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Soviet Secret Projects

Fighters Since 1945


Tony Butler & Yefim Gordon



S u m m a r y

Publication and Catalogue Details: Midland Counties Publishing - Soviet Secret Projects Fighters Since 1945
ISBN: 1857802217
Media: Hard cover, 176 pages

GBP24.99 from Midland Counties Publishing

Review Type: First Read
Advantages: Lifts the lid on the many might-have-beens in Soviet fighter developments
Recommendation: Recommended for Soviet/Russian Aviation Enthusiasts


Reviewed by Ken Bowes

HyperScale is proudly sponsored by Squadron



After a comprehensive look at the many British fighter and bomber types that never got off the drawing board or past prototype stage, Tony Butler has now teamed up with Yefim Gordon to do the same behind the Iron Curtain.  

This volume follows on from a companion volume on Bombers by the same team. It is again from the Midland Counties Imprint of Ian Allan Publishing and as such the look, feel and overall quality are assured.

Despite the seeming layer of security that overlayed Soviet aviation developments, I was surprised how many of the designs covered in this volume were familiar, either as progeny of well known types from MiG and Sukhoi or in their own right.  

Click the thumbnails below to view larger images:

This book covers a lot of ground given it addresses designs from the end of World War Two until the present day. Starting the early straight wing designs of Yakovlev and Lavochkin, the reader is taken on a tour of the sometimes brilliant, sometimes twisted minds of Soviet aircraft designers. Gordon and Butler then progress through supersonic swept wing, radar, equipped, heavyweight, VTOL, rocket powered and swept wing types. The final chapters look at the more familiar types that have emerged following the fall of the Soviet Union, including variations of the Su-27 and MiG-29 and the more unusual and breath-taking prototypes and design variations that have resulted in the S-37 Berkut and MiG I.44. Unsurprisingly the final types get more than their fair share of colour which makes up for the overly monochrome coverage of the early types.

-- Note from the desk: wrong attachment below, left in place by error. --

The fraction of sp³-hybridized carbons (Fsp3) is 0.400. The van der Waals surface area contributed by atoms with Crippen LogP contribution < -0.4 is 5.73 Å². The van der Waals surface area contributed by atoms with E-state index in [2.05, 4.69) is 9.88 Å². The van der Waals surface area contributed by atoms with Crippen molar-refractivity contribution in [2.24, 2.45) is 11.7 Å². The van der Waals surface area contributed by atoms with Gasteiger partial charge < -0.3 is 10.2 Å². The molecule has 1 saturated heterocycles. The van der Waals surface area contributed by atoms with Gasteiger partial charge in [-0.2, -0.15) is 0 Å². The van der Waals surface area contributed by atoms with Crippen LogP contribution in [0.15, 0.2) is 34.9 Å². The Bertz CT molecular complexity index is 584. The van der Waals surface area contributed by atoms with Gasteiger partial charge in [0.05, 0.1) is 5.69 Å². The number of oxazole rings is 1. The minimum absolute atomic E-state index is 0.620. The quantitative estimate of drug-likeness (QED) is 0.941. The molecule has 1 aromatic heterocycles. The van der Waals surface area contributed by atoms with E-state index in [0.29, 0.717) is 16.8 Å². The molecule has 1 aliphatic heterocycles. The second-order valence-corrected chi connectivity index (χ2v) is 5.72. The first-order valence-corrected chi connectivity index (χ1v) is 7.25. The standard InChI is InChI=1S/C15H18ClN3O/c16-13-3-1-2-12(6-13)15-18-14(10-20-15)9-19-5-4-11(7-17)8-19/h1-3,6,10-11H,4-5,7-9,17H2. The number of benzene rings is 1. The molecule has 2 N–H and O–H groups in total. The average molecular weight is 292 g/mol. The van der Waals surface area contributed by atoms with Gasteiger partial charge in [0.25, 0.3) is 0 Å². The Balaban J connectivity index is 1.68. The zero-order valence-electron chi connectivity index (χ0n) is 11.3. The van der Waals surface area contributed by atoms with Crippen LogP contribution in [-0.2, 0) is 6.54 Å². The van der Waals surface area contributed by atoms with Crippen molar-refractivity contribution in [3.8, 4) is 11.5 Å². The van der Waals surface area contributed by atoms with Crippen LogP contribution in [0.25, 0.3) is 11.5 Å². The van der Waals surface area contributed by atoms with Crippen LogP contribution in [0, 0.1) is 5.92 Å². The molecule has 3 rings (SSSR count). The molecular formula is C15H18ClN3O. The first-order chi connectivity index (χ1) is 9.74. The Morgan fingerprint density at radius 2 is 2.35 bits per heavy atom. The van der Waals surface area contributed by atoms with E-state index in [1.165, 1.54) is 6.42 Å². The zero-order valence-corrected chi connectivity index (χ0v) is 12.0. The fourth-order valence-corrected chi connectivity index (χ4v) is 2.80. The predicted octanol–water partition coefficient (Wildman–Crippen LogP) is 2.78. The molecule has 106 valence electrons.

In summary, this volume makes for an interesting read. For some the challenge of making one of these developmental dead-ends in scale form will bring out the scratch builder in them. For others it will provide useful background on a very important subject. Regardless the book will serve both fans of Russian aviation and modellers well.   


Thanks to Simon of DLS Australia for the review sample

The Aerofax series may be purchased from www.midlandcountiessuperstore.com

Review Copyright 2006 by Ken Bowes
This Page Created on 27 February, 2006
Last updated 27 February, 2006

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